# Does conditional expectation agree with joint expectation?

Suppose I have a vector valued random variable $$(X_1, X_2)$$ in $$\mathbb{R}^2$$, with density $$\pi(x_1, x_2)$$. Let $$\mathbf{\mu} = (\mu_{X_1}, \mu_{X_2})$$ denote the mean vector of this bivariate distribution.

Question: Does $$\mathbb{E}[X_1 | X_2 = \mu_{X_2}] = \mu_{X_1}?$$

Intuitively I would think this should be true, but I am having trouble showing this. I would think it to be analogous to how if $$(x_1^\dagger, x_2^\dagger) = \text{argmax}_{(x_1,x_2)} \pi (x_1,x_2)$$, then

$$\text{argmax}_{x_1} \pi(x_1, x_2^\dagger) = x_1^\dagger,$$ assuming uniqueness of the maximizer.

What I have tried: We can write the expectation as $$\mathbb{E}[X_1 | X_2 = \mu_{X_2}] = \int_{\mathbb{R}} x_1 \pi(x_1 | x_2=\mu_{X_2}) dx_1,$$ and I am unsure how to proceed from this.

If we define the functions $$f(x_2) = \mathbb{E}[X_1 | X_2=x_2], \quad g(x_1) = \mathbb{E}[X_2 | X_1 = x_1],$$ then we can show that $$\mu_{X_2} = \mathbb{E}[g(X_1)], \quad \mu_{X_1} = \mathbb{E}[f(X_2)].$$ For example, $$\mu_{X_1} = \int_{\mathbb{R}} \int_{\mathbb{R}} x_1 \pi(x_1,x_2) dx_1 dx_2 = \int_{\mathbb{R}} \left[ \int_{\mathbb{R}} x_1 \pi(x_1 | x_2) dx_1 \right] \pi(x_2) dx_2 = \int_{\mathbb{R}} f(x_2) \pi(x_2) dx_2.$$ However, does inserting $$f(x_2) = \mathbb{E}[X_1 | X_2=x_2]$$ into $$\mathbb{E}[f(X_2)]$$ then just immediately give us $$\mu_{X_1} = \mathbb{E}[ \mathbb{E}[X_1 | X_2] ],$$ the law of iterated expectations? I'm not sure if this is useful.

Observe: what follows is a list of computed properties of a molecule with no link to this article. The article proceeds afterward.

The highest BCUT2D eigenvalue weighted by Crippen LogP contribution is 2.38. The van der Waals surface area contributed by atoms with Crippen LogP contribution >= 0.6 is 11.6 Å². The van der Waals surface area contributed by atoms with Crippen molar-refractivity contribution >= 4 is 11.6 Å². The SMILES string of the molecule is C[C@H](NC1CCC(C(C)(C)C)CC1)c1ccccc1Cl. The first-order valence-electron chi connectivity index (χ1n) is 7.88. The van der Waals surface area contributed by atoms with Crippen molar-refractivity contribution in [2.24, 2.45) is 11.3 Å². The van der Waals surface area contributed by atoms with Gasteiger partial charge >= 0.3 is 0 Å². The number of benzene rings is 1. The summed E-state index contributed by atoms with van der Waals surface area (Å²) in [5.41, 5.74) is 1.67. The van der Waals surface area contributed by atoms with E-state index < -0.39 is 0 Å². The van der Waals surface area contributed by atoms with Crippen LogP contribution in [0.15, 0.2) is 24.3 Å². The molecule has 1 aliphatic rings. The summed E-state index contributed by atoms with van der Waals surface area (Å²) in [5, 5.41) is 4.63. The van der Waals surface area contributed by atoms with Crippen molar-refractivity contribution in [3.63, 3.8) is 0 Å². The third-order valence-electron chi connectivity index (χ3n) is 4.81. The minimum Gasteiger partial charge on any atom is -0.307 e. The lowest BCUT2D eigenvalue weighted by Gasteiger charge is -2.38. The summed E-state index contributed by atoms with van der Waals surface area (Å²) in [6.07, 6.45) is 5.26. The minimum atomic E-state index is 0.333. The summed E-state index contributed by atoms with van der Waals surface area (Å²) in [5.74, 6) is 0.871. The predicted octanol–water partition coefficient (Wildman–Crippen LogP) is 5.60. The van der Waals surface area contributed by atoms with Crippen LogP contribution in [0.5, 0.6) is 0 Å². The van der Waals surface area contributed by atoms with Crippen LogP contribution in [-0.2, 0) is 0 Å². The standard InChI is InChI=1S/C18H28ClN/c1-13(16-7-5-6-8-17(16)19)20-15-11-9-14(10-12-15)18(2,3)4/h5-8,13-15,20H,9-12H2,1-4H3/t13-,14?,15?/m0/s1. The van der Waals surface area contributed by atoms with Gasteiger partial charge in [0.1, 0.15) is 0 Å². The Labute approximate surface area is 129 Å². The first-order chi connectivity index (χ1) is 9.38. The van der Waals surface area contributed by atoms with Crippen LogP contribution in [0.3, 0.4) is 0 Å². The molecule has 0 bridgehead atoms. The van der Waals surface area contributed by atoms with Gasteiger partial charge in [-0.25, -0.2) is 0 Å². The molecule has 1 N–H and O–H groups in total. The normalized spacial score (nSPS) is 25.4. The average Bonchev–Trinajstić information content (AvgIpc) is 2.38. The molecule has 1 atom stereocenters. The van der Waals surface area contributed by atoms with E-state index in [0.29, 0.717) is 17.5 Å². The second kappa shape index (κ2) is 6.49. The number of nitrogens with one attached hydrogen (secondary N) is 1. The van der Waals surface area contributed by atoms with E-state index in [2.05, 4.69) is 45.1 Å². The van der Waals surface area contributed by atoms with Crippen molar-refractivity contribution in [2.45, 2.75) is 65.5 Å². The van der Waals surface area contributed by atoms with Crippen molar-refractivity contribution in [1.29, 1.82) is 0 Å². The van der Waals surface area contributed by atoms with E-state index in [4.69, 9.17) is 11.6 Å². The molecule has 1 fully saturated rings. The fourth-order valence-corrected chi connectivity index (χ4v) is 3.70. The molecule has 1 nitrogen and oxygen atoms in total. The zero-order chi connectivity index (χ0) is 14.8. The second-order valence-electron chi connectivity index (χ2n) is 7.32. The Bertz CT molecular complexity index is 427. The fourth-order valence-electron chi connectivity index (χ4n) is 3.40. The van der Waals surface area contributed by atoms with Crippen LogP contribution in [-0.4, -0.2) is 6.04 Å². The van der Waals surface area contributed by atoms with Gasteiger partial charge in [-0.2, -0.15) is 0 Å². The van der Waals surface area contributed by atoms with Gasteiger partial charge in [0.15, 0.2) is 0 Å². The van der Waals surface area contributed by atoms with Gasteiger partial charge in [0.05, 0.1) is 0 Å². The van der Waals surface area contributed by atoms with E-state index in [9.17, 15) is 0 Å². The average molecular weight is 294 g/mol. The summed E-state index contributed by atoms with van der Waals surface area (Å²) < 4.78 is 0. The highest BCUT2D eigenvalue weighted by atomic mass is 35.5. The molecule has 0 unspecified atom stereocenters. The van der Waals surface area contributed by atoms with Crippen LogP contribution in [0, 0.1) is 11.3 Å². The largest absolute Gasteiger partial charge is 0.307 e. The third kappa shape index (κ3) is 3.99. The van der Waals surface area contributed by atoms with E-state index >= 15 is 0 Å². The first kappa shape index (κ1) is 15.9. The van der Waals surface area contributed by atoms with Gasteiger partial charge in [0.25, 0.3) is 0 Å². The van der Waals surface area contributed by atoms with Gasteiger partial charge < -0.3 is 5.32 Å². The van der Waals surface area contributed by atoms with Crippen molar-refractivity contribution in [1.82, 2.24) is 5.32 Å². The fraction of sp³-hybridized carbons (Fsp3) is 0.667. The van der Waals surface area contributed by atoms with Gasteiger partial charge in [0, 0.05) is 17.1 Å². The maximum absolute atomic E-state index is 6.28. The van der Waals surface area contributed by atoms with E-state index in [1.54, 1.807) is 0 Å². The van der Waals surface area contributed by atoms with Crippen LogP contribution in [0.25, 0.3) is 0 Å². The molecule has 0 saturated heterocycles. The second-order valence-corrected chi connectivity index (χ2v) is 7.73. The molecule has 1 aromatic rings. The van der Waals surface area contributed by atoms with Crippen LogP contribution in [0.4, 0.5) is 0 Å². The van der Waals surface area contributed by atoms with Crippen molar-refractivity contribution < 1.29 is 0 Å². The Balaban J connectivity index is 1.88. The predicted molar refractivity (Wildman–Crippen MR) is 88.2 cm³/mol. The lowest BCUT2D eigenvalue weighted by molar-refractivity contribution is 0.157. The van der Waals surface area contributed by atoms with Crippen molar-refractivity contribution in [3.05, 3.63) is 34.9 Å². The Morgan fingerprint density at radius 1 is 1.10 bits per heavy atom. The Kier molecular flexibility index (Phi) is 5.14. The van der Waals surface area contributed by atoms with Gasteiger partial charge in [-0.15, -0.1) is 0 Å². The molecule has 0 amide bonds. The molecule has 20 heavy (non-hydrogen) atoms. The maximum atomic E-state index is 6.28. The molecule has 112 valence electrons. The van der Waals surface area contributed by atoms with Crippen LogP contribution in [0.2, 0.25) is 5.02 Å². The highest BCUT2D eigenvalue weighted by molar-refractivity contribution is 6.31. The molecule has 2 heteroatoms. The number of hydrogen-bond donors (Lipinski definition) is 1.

This isn't true, because you can change the conditional density of $$X_1$$ for values very close to $$X_2=\mu_2$$ by a lot, but leave $$E[X_1]$$ almost unchanged.
Let's say you start off with $$X_1$$ and $$X_2$$ independent standard Normal, so $$\mu_2=0$$ and the equality holds. Now add 100 to $$X_1$$ if $$|X_2|<10^{-6}$$. The overall mean $$E[X_1]$$ is almost unchanged, but $$E[X_1|X_2=0]$$ is 100 instead of 0.